> I am leaning toward the Torqueflite, as I prefer the auto offroad (it's much more forgiving, and for its torque
Be careful - the Torqueflight is not as forgiving about severe front driveshaft angles! You can't (easily - some folks have had success grinding the 727 case and pan a bit) squeeze a CV joint in for the front driveshaft to help accomodate steep angles associated with a spring-over-axle using stock springs or any higher. You can shim the tranny mount down some to alleviate the angles, but then it becomes a target for rocks.
> Which case is stronger and/or more versatile, the 20 or the 300? Which has a better aftermarket part availability?
> I would like to do a dual stick setup as well.
Both can be fitted with a twin-stick. The 20 is by far more plentiful - '67-'79 Scout IIs and a lot of the Jeeps used the same basic case. 2:1 low range. Tera Low 3.15 gearset is available for the stick-shift transmissions only.
The Scout II Dana 300 is a rare breed.. some 16,000 units made and used ONLY on 1980 Scout IIs and nothing else. It has the "Texas" bolt pattern like a Dana 20 has - not the round SAE pattern used on 1980-'86 Jeeps. Thus, while a Dana 20 is under $100, Jeep '300 is around $100, Scout II Dana 300s sell for anywhere from $350 (a fire-sale) to $800. They *do* have the 2.62:1 low range though. Slightly weaker unit with the aluminum tail housing, but Dana 20 cast-iron parts bolt right on. Look for the speed-o cable to enter the 'case from the passenger side on a D300.
Here's a trick swap for you if you don't mind doing some tranny work...
Get a 727 from an 80s Cherokee or Wag with the 727 and NP231 transfer case. Grab the mainshaft (I think that's what you need) and tail-housing/adapter for the NP231. Rebuild your IH 727 with the Jeep 'shaft and tail-housing, and instead of using the Jeep NP231, use the (cheaper) Jeep Dana 300 that'll bolt right in place. Cheaper replacement Dana 300s should you break one, too.
I think you can also get the Tera 4-1 gears for the Jeep '300 behind a 727, but I'm not sure.
>Regarding the lift, I plan on a SOA, as well as some newer, lifted springs. I checked out the Triangle Springs and
>found them to be a little bit pricey.
Think through your solution for the front driveshaft with the 727 first. You might get away with severely "clearancing" the U-joint yokes and running "stock" u-joints on an accelerated replacement schedule.. or it might just bind and you'll be "screwed"
I thought the Triangles are reasonably priced. Have you priced other lift kits for Scout IIs? They're almost all more expensive I thought.
Triangle can also sell you some NEW stock springs if you don't feel the need for a lot of lift.
>33" BFG MT, or maybe a 34" SSR. A lift in the region of 6-7" would suffice, I think.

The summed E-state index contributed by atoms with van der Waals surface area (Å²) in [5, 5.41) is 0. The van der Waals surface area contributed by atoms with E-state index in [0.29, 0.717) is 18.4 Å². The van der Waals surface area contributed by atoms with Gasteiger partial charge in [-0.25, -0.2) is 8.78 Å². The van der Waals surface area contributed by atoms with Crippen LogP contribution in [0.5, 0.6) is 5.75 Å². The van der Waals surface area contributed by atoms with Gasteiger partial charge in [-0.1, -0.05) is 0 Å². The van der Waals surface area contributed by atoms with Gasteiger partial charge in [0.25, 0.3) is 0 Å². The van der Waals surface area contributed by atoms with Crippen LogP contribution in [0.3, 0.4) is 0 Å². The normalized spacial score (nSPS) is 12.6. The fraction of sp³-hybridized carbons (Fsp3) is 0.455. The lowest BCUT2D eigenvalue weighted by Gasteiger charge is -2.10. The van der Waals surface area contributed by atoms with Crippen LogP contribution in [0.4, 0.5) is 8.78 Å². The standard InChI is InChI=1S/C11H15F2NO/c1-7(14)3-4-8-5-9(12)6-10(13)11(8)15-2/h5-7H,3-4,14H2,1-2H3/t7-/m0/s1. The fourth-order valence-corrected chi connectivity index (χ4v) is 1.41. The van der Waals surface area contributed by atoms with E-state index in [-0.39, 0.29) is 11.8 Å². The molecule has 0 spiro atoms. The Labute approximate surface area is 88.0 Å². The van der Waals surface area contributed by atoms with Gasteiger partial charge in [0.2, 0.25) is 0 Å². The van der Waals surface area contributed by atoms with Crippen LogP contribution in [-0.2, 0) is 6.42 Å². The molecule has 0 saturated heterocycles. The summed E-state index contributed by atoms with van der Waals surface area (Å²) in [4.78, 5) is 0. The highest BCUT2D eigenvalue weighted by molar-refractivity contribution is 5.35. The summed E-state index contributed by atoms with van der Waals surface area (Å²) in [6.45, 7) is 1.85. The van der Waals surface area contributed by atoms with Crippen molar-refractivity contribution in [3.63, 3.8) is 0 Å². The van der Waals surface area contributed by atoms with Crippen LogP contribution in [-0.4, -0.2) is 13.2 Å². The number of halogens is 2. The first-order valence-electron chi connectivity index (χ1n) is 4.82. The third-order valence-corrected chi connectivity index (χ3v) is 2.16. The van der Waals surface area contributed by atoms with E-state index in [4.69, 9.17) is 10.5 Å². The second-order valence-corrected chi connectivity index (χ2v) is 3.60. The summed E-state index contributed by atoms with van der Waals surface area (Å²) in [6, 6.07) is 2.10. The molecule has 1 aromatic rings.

Biggest problem with 33s and larger I've run into is the size of the rear wheel wells - they're 30.5" across. You either need a lot of spring lift with lowered bump stops, a body lift to keep the tub away from the tires, or a lot of body re-work to change the rear wheel well design and enlarge it. Or a combination.
If you have a body in good shape, I'd rather see a 1" or 2" body lift (3" if you must) to clear 33s than going nuts with suspension lift. Lower center of gravity, less body roll, more pliant suspension/better ride..
> What info can you give me about steering mods to eliminate any goofed up geometry of a lift of this height?
The most common solution with an SOA is a "Z" draglink bent to clear the springs and attach to the stock draglink location.
The only other good solution is to get into some more mix n' matched parts - flat-top style knuckles from a Chevy, which means mixing and matching everything from the knuckle-out, and then going with a custom steering arm to use a nearly flat and straight draglink above the top of the springs.
is working on some arms tailored to the needs of a Scout II. I have a TriCountyGear arm on my race truck, but I don't consider it the "right" solution for a rock crawler because of it's very short length which results in a very "quick ratio" steering that over-works the p/s.
> Are there steering gear boxes that can be bolted in easily that can offer a close ratio lock to lock that you are
> aware of?
You want a fast ratio steering box? Are you planning on lockers and big tires? I think you'll want to avoid a fast steering box and instead go for "lots of assist"
If you really want quick ratio, use the stock long pitman arm, and a short custom cross-over/raised steering arm, and you'll get quick ratio (low assist) steering. My racer has probably 3 turns lock to lock of the wheel. It works the p/s over time even with the open diff'd 31" tires while moving. While not moving, it really complains when I try to turn, and the p/s fluid is always pretty hot.
>AC will be a necessity, so I won't be using the compressor for onboard air, but I do plan on putting together a
> CO2 system for air tools as well
AC and Air Comp can co-exist. I just finished getting the parts I need to put A/C in my Scout II. I plan on using a late-model (high efficiency) "Sanden" rotary style compressor mounted where the smog-pump would be to run the A/C, while using the stock York compressor in the stock location to run my air-tools.